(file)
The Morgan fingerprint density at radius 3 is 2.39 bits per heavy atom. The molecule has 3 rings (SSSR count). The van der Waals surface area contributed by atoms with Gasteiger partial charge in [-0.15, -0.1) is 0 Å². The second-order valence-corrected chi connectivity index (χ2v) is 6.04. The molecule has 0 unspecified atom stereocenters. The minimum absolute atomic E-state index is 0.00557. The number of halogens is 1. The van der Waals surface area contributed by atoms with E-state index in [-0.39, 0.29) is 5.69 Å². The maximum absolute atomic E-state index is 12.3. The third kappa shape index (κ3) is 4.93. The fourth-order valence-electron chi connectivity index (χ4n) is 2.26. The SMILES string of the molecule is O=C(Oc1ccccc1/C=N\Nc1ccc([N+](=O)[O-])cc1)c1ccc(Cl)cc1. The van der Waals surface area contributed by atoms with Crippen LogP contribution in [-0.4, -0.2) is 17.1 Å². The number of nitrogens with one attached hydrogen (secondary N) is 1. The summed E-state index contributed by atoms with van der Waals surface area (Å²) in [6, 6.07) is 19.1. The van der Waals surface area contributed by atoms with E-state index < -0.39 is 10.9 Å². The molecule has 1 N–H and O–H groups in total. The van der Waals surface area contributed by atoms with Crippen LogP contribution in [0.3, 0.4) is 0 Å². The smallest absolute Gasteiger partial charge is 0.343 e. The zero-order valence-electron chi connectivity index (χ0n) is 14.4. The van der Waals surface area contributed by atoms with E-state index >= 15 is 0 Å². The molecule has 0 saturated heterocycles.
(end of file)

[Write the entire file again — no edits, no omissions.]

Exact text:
The Morgan fingerprint density at radius 3 is 2.39 bits per heavy atom. The molecule has 3 rings (SSSR count). The van der Waals surface area contributed by atoms with Gasteiger partial charge in [-0.15, -0.1) is 0 Å². The second-order valence-corrected chi connectivity index (χ2v) is 6.04. The molecule has 0 unspecified atom stereocenters. The minimum absolute atomic E-state index is 0.00557. The number of halogens is 1. The van der Waals surface area contributed by atoms with E-state index in [-0.39, 0.29) is 5.69 Å². The maximum absolute atomic E-state index is 12.3. The third kappa shape index (κ3) is 4.93. The fourth-order valence-electron chi connectivity index (χ4n) is 2.26. The SMILES string of the molecule is O=C(Oc1ccccc1/C=N\Nc1ccc([N+](=O)[O-])cc1)c1ccc(Cl)cc1. The van der Waals surface area contributed by atoms with Crippen LogP contribution in [-0.4, -0.2) is 17.1 Å². The number of nitrogens with one attached hydrogen (secondary N) is 1. The summed E-state index contributed by atoms with van der Waals surface area (Å²) in [6, 6.07) is 19.1. The van der Waals surface area contributed by atoms with E-state index < -0.39 is 10.9 Å². The molecule has 1 N–H and O–H groups in total. The van der Waals surface area contributed by atoms with Crippen LogP contribution in [0.3, 0.4) is 0 Å². The smallest absolute Gasteiger partial charge is 0.343 e. The zero-order valence-electron chi connectivity index (χ0n) is 14.4. The van der Waals surface area contributed by atoms with E-state index >= 15 is 0 Å². The molecule has 0 saturated heterocycles.